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A Day in the Life of a Telecommunications Specialist

Telecommunications specialists (TCSs) design voice and data communication systems, supervise installation of these systems, and provide maintenance and service to clients after installation. Systems can range from a connection between two offices on different floors of the same building to networking databases, and voicemail and electronic mail systems throughout globally distributed offices of multinational organizations. Specializations include voice transmission, cellular capabilities, data communication, cable-to-modem communication, and satellite communication capabilities. TCSs act as information distributors, client representatives, construction supervisors, and maintenance liaisons. Handling this variety of responsibilities requires good communication skills, a firm understanding of technical requirements, and an ability to work closely with other professionals. According to our respondents, although telecommunications is a high-technology field, the basic rule is: “First, listen.” Everything a client wants to be able to do today, tomorrow, and ten years down the line has to be considered during the planning sessions, and often clients can’t identify their needs today and have no idea about tomorrow. “Forget about ten years down the line,” wrote one telecommunications specialist. TCSs work closely with their clients during the planning stages, trying to elicit information from the clients that will help the TCS determine and satisfy their needs. For example, if a company has plans to open a branch office overseas, the TCS should be aware of this when planning the system. “It’s all systems architecture” one former computer science major said, “except it’s in relation to data and voice technology.” Many TCSs work on-site for significant periods of time, supervising system installation and explaining system operation and maintenance to the client. TCSs often step back from the day-to-day management of the project during the installation and let their cabling and wiring experts do their job, as micromanaging a project can be fatal in this profession. Most TCSs remain their client’s contact for any service or maintenance requirements. Although TCSs are the first to hear complaints from clients, they also get to be heros when they solve the problems. Unusual requests to TCSs are the norm. People don’t understand the technology involved so they usually don’t understand their options in terms of features and equipment. TCSs help companies determine their own capabilities and discover what good communications support can do for their businesses. Successful TCSs can juggle multiple tasks, being involved in up to twenty projects and handling 100 maintenance contacts.

Paying Your Dues

No particular degree is required to become a telecommunications specialist. Instead, extensive job training programs are the norm. Those with strong math or engineering backgrounds have an advantage over the candidate pool in general; communication skills are an advantage too. Training programs usually last two or three months in large companies; on-the-job training in mentor programs isn’t unusual for smaller companies. Professional education is also standard in this field, as the technology changes almost as rapidly as the daily newspaper. Professional organizations are gaining respectability in this field, but membership in them isn’t required.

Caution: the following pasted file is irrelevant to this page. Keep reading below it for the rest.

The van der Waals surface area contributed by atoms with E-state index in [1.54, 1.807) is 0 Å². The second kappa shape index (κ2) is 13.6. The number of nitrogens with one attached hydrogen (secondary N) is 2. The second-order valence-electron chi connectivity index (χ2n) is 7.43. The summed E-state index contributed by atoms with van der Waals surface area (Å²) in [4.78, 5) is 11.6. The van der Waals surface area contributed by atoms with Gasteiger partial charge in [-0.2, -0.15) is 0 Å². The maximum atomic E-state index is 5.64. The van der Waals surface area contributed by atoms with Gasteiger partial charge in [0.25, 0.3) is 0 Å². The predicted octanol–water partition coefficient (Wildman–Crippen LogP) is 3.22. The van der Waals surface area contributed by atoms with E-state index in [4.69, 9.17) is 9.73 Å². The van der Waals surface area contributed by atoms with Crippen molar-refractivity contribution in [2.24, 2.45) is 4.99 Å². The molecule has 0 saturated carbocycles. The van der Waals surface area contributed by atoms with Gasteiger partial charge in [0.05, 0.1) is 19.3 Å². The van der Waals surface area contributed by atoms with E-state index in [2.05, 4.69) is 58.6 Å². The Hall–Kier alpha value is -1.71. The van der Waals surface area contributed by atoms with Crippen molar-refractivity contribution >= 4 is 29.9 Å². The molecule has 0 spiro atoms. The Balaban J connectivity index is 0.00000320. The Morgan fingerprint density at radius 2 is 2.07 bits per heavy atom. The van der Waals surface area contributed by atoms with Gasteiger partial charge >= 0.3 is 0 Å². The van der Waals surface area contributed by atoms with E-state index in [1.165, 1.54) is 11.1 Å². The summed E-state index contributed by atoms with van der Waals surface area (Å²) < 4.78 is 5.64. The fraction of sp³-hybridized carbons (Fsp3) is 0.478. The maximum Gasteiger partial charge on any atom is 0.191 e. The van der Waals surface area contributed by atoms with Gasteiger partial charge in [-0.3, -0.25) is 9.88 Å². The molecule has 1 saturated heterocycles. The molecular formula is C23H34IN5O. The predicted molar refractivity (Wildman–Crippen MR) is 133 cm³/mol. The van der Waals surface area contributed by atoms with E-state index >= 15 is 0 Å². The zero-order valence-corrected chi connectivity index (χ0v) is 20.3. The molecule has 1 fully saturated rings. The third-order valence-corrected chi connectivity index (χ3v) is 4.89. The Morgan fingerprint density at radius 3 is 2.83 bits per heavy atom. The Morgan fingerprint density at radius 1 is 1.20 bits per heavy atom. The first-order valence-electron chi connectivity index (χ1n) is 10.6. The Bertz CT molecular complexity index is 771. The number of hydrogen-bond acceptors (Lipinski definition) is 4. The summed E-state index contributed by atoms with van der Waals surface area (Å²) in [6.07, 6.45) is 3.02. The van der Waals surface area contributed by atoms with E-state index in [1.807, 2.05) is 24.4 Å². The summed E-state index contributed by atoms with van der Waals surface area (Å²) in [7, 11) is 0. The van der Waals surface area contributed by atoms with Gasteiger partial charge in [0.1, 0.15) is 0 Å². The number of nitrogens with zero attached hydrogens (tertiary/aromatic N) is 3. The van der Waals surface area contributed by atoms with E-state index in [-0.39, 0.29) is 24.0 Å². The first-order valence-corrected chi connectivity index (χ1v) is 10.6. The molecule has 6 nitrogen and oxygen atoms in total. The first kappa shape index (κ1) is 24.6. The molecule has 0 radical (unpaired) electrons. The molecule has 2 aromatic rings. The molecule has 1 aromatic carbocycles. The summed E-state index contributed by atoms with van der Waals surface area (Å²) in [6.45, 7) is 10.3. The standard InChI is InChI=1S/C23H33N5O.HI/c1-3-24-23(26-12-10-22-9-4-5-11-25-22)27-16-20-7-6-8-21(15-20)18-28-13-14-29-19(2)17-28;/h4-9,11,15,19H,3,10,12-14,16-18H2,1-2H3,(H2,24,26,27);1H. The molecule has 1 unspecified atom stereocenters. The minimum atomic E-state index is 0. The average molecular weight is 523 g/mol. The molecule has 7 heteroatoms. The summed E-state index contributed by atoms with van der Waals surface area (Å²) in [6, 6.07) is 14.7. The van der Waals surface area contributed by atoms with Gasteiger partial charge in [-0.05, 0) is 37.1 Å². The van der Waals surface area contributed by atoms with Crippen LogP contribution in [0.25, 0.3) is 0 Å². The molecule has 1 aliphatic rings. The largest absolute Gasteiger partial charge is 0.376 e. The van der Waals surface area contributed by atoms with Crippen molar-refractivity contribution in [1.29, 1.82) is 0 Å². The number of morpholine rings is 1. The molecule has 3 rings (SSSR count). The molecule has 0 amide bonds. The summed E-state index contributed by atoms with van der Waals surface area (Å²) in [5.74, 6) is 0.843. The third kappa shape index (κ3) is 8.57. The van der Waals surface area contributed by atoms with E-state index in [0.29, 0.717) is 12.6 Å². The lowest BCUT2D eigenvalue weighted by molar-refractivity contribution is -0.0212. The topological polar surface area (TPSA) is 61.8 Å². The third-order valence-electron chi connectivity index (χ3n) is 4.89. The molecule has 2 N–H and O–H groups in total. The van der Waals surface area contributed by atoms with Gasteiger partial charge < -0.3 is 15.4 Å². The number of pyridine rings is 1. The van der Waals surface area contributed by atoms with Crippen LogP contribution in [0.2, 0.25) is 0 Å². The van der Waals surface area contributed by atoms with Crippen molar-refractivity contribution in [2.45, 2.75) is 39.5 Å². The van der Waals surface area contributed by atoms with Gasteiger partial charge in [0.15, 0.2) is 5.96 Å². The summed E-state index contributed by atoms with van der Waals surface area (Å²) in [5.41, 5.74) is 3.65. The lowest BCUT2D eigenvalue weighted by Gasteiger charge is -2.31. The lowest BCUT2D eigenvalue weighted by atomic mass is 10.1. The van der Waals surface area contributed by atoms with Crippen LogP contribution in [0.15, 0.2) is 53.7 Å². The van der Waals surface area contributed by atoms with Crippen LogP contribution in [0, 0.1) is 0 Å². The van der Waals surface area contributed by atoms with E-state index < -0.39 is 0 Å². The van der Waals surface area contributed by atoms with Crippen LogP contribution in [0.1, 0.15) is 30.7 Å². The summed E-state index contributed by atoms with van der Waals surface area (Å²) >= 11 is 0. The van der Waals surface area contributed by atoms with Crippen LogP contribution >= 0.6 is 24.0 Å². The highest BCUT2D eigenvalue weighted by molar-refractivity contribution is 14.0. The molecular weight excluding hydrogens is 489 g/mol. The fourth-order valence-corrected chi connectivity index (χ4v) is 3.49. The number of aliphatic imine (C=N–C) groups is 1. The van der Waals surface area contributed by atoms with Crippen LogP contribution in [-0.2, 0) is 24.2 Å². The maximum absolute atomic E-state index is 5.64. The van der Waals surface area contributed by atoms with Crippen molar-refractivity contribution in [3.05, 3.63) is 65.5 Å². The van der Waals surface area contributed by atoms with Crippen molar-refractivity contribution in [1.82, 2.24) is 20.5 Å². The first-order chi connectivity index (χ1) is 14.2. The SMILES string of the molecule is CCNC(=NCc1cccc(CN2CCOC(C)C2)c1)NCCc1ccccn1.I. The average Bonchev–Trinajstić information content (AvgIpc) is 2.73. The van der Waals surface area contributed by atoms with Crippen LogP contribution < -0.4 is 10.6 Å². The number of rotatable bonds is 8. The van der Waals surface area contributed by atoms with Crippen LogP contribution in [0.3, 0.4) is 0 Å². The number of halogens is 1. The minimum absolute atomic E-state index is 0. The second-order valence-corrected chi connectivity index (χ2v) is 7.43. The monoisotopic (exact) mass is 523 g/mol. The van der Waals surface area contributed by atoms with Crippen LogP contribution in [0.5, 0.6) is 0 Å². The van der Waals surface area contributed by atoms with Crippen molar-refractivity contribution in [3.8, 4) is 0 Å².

Present and Future

Telecommunications specialists owe the growth of their industry to the growth of the telecommunications technology sector. Decisions about communications used to be based on a simple choice-telephone, mail, or messenger. The development of fiber-optic cable, coaxial cable, and computer routing and data systems all spurred the need for trained professionals who could coordinate the needs of the end-user (the client) with the capabilities of the data/voice server (the provider). TCSs fill that role. The future looks very bright for telecommunications specialists, particularly for those willing to continue their education. Positions are growing at roughly double the rate of jobs in the economy as a whole. Technological developments should contribute to this bright future, as the development of cable modems promises to speed transmission rates by a thousand-fold, the Internet develops as a telecommunications resource, and companies continue to invest heavily in their communications systems.

Quality of Life

PRESENT AND FUTURE

Trainees either go through a formal training program or are assigned a “mentor” who takes them along on client meetings. Many spend significant time offsite in these initial years, learning how to help clients examine their current and future needs and how to assess installation possibilities and problems. Many encounter unusual situations or strange requests that will arm them with horror stories for dissuading future clients from making the same mistakes. Hours are long; satisfaction is reasonable.

FIVE YEARS OUT

TCSs initiate client contact and handle their own accounts, from first handshake to negotiations to overseeing final billing. Many have considerable latitude to negotiate contracts, and many are promoted on the basis of their success at getting good deals. However, positive client feedback is equally important, and complaints from a couple of vociferous clients can sabotage even the most promising of TCS careers. Hours flatten out; satisfaction and salaries increase.

TEN YEARS OUT

Many TCSs hold managerial or supervisory positions. At a minimum, those in small companies are now in the “mentor” role. Many TCSs consider entrepreneurial ventures and begin exploring these opportunities. The majority remain TCSs, though. Continuing professional education is important in order to keep up with the technological “revolutions” that keep taking place.